Done and done.
Arrangements were made through a flurry of texts. Permission was obtained from the wives. Google maps were consulted. We launched to head home from my parents place and about 2.5 hours later, just when we all needed a pit-stop, we just happen to find ourselves in San Rafael right at Lucas Valley Road. We pulled off and drove up to my friend’s house for hugs, peanut butter and jelly sandwiches, potty breaks, and photo-ops with the new babies (we both have one). Certainly the visit was the chief priority, but there was no forgetting the other major item on the pit-stop agenda.
We shoehorned the family back into the minivan, this time with my buddy in Chewbacca’s… er, um, I mean the passenger’s seat to operate as chief navigator. Two blocks later we turned left onto Lucas Valley Road and we were on our way. “See the top of that hill there?” he asked, pointing off to a peak a few miles away. “That’s where we’re going”.
We set off down the road (past the Juvenile hall) dodging high-end road bicycles every 30 seconds or so. You move on past the gated communities, then past the million dollar homes and eventually into a gorgeous open space preserve called “Big Rock” (there’s a big rock at the trailhead of some amazing hiking and mountain biking trails). The fence on the side of the road changes character as the land changes from county to private. “See that gate there?” my friend asks and points to a well-landscaped, obviously high-end but still under-stated entrance. “That’s his too.” Apparently Lucas owns a number of parcels in the area. Skywalker ranch is a little further down the road. We dipped into a little forested area, the road wove in and out of some lovely redwoods – UnDorkMommy, who was sitting in the very back with the baby for the last 3 hours fighting off being car-sick was not amused.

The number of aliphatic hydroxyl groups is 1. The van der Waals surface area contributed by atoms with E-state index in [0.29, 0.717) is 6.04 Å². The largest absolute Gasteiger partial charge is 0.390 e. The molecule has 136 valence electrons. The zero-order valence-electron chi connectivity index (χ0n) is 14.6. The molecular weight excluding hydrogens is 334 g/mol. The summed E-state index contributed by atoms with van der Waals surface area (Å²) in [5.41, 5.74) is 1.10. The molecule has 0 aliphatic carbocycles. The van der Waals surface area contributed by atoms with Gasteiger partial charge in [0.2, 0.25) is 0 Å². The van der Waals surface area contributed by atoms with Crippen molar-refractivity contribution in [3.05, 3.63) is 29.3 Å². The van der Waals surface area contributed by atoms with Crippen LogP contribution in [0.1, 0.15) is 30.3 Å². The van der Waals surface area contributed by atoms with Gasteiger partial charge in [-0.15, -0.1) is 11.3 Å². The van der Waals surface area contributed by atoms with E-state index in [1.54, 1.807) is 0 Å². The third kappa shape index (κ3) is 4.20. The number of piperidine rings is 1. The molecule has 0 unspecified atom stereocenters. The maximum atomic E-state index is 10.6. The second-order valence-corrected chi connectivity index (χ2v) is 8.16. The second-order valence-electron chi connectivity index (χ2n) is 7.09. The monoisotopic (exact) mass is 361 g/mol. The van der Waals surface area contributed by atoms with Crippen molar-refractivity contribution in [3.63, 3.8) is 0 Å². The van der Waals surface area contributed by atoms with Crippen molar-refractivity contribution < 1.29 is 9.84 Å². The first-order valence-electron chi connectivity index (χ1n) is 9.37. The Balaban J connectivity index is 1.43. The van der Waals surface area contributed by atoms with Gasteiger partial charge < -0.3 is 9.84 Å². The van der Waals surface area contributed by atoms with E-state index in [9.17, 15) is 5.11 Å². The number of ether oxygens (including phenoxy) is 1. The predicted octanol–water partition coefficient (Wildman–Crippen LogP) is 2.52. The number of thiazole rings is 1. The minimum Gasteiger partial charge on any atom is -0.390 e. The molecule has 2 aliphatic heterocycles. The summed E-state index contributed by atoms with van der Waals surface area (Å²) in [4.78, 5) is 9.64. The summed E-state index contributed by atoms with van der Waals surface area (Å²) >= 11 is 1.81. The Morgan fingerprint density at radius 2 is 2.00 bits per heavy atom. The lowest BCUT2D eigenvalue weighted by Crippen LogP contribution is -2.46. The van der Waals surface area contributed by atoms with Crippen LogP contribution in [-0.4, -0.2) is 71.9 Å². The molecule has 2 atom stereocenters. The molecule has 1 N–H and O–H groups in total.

A quiet little turn-out marked by the address we were looking for told us we were there. There were no stormtroopers flanking the road – not a sign of R2-D2 and C3PO to be found anywhere. It was just a clean, understated wooden gate with a stone façade that you might expect to see at a state park. The only indication of what laid beyond was a security kiosk where guests call in to have security open the gate. We pulled over and turned off the car. “All right, kids. This is it!”
In all seriousness, when I hatched this plan my big fear was that the man, George Lucas himself was going to drive up and see an obnoxious family taking a photo outside the gate to his private residence. In doing my research I was happy (and surprised) to learn that Lucas himself does not live at Skywalker Ranch. Good. I imagine it’s pretty hard for a guy like him to go out in public. I can appreciate that and I certainly don’t want to make his life more difficult in that regard. It would certainly bother me if throngs of fanatical fanboys trekked to take photos in front of my house. I also didn’t want to be a nuisance to the community either, although I imagine people like me at that address are not an unfamiliar sight. The best strategy – get in and out like SEAL Team 6.
I hustled my family out of the minivan and threw the camera into my buddy’s hand. I popped the hatch to the car, pulled out some toy lightsabers (gee… How did those get in there? What an incredible coincidence) and we all did our best Jedi Knight poses in front of the gate for a picture. Thankfully nobody needed to get in or out of the gate when we were there, but a couple folks drove by on the road and waved to us. They obviously knew exactly what we were doing and had seen it before. Picture taken, we quick piled back into the minivan and headed back the way we came down Lucas Valley Road. Mission accomplished.
As a friend said to me last night, “Pics or it didn’t happen.” So here it is, the photo we took… after a little touch-up I did once we finally got the kids to sleep last night.
I owe a *HUGE* thanks to UnDorkMommy. She rode in the back of that minivan down a windy for a 45 minute sidetrack, smack in the middle of a 6 hour drive after spending the entire weekend with her in-laws – and she did it all without rolling her eyes even once.
Also, special thanks goes out to my buddy who took us there and snapped the picture. As I said, he’s as big a Star Wars geek as I am. He’s also a successful Workman’s Comp. attorney in the area. He tells me he’s just waiting for the day that he gets a client from Skywalker Ranch so that he has to have full-access to the facility for discovery. When that day comes I may just have to clear my schedule and go to work for him to help with his documentation.
Call it “Fanboys – Episode 2”.